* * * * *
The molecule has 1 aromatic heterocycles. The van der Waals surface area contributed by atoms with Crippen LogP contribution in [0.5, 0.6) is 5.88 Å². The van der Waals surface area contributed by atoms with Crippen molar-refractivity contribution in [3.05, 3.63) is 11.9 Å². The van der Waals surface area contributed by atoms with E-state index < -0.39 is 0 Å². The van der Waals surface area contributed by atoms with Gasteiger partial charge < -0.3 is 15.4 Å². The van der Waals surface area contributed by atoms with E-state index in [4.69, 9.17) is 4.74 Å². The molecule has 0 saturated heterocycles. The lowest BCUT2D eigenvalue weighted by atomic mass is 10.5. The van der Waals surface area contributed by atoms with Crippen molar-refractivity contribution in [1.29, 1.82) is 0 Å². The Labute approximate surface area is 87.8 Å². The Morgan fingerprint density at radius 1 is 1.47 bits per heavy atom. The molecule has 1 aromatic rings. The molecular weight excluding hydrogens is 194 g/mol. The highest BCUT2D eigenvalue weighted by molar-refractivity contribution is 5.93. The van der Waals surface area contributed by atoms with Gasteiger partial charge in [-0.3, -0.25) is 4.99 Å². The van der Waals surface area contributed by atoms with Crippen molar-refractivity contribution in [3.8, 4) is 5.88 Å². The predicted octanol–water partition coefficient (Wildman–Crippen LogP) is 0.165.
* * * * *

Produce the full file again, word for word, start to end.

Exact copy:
The molecule has 1 aromatic heterocycles. The van der Waals surface area contributed by atoms with Crippen LogP contribution in [0.5, 0.6) is 5.88 Å². The van der Waals surface area contributed by atoms with Crippen molar-refractivity contribution in [3.05, 3.63) is 11.9 Å². The van der Waals surface area contributed by atoms with E-state index < -0.39 is 0 Å². The van der Waals surface area contributed by atoms with Gasteiger partial charge < -0.3 is 15.4 Å². The van der Waals surface area contributed by atoms with E-state index in [4.69, 9.17) is 4.74 Å². The molecule has 0 saturated heterocycles. The lowest BCUT2D eigenvalue weighted by atomic mass is 10.5. The van der Waals surface area contributed by atoms with Crippen molar-refractivity contribution in [1.29, 1.82) is 0 Å². The Labute approximate surface area is 87.8 Å². The Morgan fingerprint density at radius 1 is 1.47 bits per heavy atom. The molecule has 1 aromatic rings. The molecular weight excluding hydrogens is 194 g/mol. The highest BCUT2D eigenvalue weighted by molar-refractivity contribution is 5.93. The van der Waals surface area contributed by atoms with Gasteiger partial charge in [-0.3, -0.25) is 4.99 Å². The van der Waals surface area contributed by atoms with Crippen molar-refractivity contribution in [3.8, 4) is 5.88 Å². The predicted octanol–water partition coefficient (Wildman–Crippen LogP) is 0.165.